Aug. 29, 2014
The hours separating the 2014 Wildcats from debuting on their home field are diminishing rapidly, and so before they are exhausted Skip Myslenski provides one final look at the 'Cats and their opening opponent, the California Golden Bears:
AND SO IT BEGINS (and what you might want to look for): A number of themes have consistently cut through the days that have separated them from their last public appearance in November and their Saturday season-opener against Cal at Ryan Field. The 'Cats must get stronger and be more physical and dominate the trenches. (Pat Fitzgerald in July: "Football is a trench game. You've got to win the trenches to win the game, and we didn't win consistently enough up there a year ago on either side of the ball. We're going to be better there this year.")
The 'Cats, in addition, must finish better and make the play when it is there to me made. (Defensive co-ordinator Mike Hankwitz in August: "We had some opportunities to make some plays last year that we feel we can make this year. So one of our challenges to our guys is to make the plays they're capable of making. If it happens to be in crunch time, so what? We practice making those plays in practice.")
The 'Cats, finally and not unimportantly, must do a better job when faced with adversity. (Wide receiver Tony Jones
after a spring-practice session: "Last year I think at times we let one bad thing lead to two bad things, then three bad things and so forth. We've got to be able to come together as a group and be able to get things back on the right track no matter what adversity this team faces.")
Those were the themes mentioned to Fitzgerald this week and then he was asked if he knows, through practice, whether his team has improved in those area, or if that's why we play the game (to get the answers)? "We'll talk at about 6:30 on Saturday night. How does that sound?" he said with a wry grin, and then he added: "I think they've been really focused. They've had a good two weeks since we've been back. We had a good camp (in Kenosha), but we've had a good two weeks (as well back on campus). I think everybody in the country that's not playing until Saturday, they're excited to play."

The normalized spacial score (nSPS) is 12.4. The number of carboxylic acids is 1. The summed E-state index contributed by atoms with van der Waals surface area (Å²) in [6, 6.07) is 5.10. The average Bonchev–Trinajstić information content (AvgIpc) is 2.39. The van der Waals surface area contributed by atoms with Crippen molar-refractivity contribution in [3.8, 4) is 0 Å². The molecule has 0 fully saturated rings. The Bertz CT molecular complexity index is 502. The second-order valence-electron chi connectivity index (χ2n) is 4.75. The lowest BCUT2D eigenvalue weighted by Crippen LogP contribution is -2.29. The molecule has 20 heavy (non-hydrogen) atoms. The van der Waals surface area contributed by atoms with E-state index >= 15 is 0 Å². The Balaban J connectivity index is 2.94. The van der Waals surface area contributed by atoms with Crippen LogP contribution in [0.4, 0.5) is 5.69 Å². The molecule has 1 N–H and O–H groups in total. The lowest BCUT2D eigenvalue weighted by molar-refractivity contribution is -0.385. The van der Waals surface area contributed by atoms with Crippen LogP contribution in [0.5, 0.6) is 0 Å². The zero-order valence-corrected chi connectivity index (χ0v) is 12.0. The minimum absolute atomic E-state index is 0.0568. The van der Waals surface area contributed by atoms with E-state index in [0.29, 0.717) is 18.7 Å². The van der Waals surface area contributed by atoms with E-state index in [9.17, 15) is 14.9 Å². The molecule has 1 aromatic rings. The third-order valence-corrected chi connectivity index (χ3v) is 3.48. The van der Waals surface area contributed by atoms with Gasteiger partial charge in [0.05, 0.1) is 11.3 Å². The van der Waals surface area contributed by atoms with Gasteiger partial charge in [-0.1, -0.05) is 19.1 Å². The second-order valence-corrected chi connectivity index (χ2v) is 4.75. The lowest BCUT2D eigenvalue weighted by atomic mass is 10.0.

"It's absolutely why we play the game," echoed offensive line coach Adam Cushing, whose group (of course) operates in the trenches. "But I do think that definitely the group as a whole is stronger. Just physically, weight-room stronger, and it's showed up on the field so far. But we haven't hit anybody else, we've just hit our guys. That's why we play the game on Saturday."
He was now reminded of something he said last spring, which is when he avowed, "Our goal is to be more physical, to take the fight to them. The analogy is the hammer and the nail. Are you the hammer or the nail?"
"As far as the nail and the hammer go, same idea," he said this week. "That comes with strength, you increase your power output. But I also think it's a mentality, and having (center) Brandon (Vitabile) and (tackle) Paul (Jorgensen) both elected as captains, they've taken that on their shoulders. When it comes from the players, when it comes from the group, and they're spearheading that-- there was Brandon's post-season quote (from last year). `There's a difference between playing hard and hitting hard. We want to be a group that does both, not just one of those.' So we've really stressed that."
LOOK FOR THIS AS WELL: "Trevor just needs to play within the context of the offense, which he's always done. So I'm not concerned about that," Fitzgerald said of quarterback Trevor Siemian. "I want to see focus and execution from our guys on the perimeter. You need to execute what we ask you to do fundamentally. Blocking. We don't put it in the fine print of the scholarship, `As a receiver, you have to block.` It's kind of in bold letters at the top. So I want to see our guys playing physical out there and, when your number's called, execute the concept and catch the ball. They're going to get the ball. They've got an accurate quarterback. So they need to catch the ball and be more than catch-and-fall-down. They need to catch and make people miss, get yards after contact and yards after catch. If we can do that, we can get back to where we were a couple years ago offensively. We were really dangerous. We made them (the opponents) defend the field vertically and horizontally, and that's when this thing really works."